Americans Are A Bunch Of Bad Santas

Supply chain insight company FusionOps released a new survey gauging Americans’ concerns and attitudes about holiday shopping and the results are eye-opening, and distinctly American.

Twenty-three percent of Americans said they’d be willing to behave unethically if it meant leaving a retail store with the last hot holiday gift. This number was highest among students (36 percent), parents (37 percent), and the employed (29 percent) – only 16 percent of unemployed Americans would be willing to behave unethically to score the last hot holiday gift.

Twenty-seven percent of students and 17 percent of parents said they’d be willing to lie to other shoppers (compared to 10 percent of the general population); 14 percent of students and 16 percent of parents would be willing to cut in line (compared to 8 percent of the general population); and 13 percent of students and 8 percent of parents would be willing to knock an adult down (compared to 5 percent of the general population).

Nine percent of students and 8 percent of parents admitted they would even be willing to push over a child if it meant leaving with the last hot holiday gift.

Forty-five percent of Americans agreed that the most likely result of holiday gift shortages would be an increase in temper tantrums, and that a shortage of smartphones would result in the most disappointment during the holiday season (36 percent).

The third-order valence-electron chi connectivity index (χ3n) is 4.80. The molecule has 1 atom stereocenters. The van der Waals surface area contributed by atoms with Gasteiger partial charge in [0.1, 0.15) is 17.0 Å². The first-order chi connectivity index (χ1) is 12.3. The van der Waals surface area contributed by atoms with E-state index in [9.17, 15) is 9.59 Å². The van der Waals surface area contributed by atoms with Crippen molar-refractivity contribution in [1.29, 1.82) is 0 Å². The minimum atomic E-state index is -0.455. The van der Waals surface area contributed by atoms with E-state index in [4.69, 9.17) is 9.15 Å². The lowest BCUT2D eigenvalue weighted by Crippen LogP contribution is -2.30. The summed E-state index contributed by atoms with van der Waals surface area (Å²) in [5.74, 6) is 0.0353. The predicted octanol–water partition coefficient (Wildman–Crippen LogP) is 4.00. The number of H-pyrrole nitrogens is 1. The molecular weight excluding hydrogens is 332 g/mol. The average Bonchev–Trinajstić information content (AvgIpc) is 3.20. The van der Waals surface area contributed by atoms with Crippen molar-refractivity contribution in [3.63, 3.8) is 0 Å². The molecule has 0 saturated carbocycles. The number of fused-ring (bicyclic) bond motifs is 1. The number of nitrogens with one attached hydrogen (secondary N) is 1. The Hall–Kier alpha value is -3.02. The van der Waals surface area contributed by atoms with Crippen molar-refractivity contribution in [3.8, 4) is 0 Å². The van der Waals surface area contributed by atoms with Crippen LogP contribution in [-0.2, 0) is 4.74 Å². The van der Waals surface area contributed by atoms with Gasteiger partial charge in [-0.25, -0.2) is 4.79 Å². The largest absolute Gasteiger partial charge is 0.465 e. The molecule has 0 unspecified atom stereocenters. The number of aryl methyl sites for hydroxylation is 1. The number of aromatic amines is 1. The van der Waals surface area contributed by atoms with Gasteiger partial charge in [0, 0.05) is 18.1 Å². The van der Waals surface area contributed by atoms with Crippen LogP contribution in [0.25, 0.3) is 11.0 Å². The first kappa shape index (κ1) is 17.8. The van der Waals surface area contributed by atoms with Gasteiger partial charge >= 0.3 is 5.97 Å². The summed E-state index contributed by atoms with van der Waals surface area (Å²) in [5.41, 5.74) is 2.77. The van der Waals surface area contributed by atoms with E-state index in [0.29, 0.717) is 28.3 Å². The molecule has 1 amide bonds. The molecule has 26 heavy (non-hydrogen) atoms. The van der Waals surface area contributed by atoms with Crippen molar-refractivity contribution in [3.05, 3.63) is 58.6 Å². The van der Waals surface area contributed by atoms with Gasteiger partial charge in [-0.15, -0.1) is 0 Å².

And finally, 40 percent of the respondents and 51 percent of Millennials believe that the president is in a position to ensure holiday gift shortages never occur. When asked if there was a specific 2016 candidate who would be able to help, 20 percent of the respondents and a similar percentage of Millennials (22 percent) say Donald Trump would be best at this, while 12 percent of general respondents (17 percent of Millennials) put their faith in Hillary Clinton. While the general respondents put less faith in Bernie Sanders on this front (7 percent) more Millennials (14 percent) think President Sanders would do an adequate job of ensuring hot gifts make it home for the holidays.

Is Your Vizio Smart TV Spying On You?

A report by online public interest journal ProPublica last week raised privacy concerns over Vizio TVs.

According to the report, Vizio’s smart TVs track users’ viewing habits and share it with advertisers, who can then find that user on their phone and other devices.

The tracking — which Vizio calls “Smart Interactivity” — is turned on by default for the more than 10 million smart TVs that the company has sold. Customers who want to escape it have to opt-out.

In a statement, Vizio said customers’ “non-personal identifiable information may be shared with select partners … to permit these companies to make, for example, better-informed decisions regarding content production, programming and advertising.”

Vizio’s actions appear to go beyond what others are doing in the emerging interactive television industry. Vizio rivals Samsung and LG Electronics only track users’ viewing habits if customers choose to turn the feature on. And unlike Vizio, they don’t appear to provide the information in a form that allows advertisers to reach users on other devices.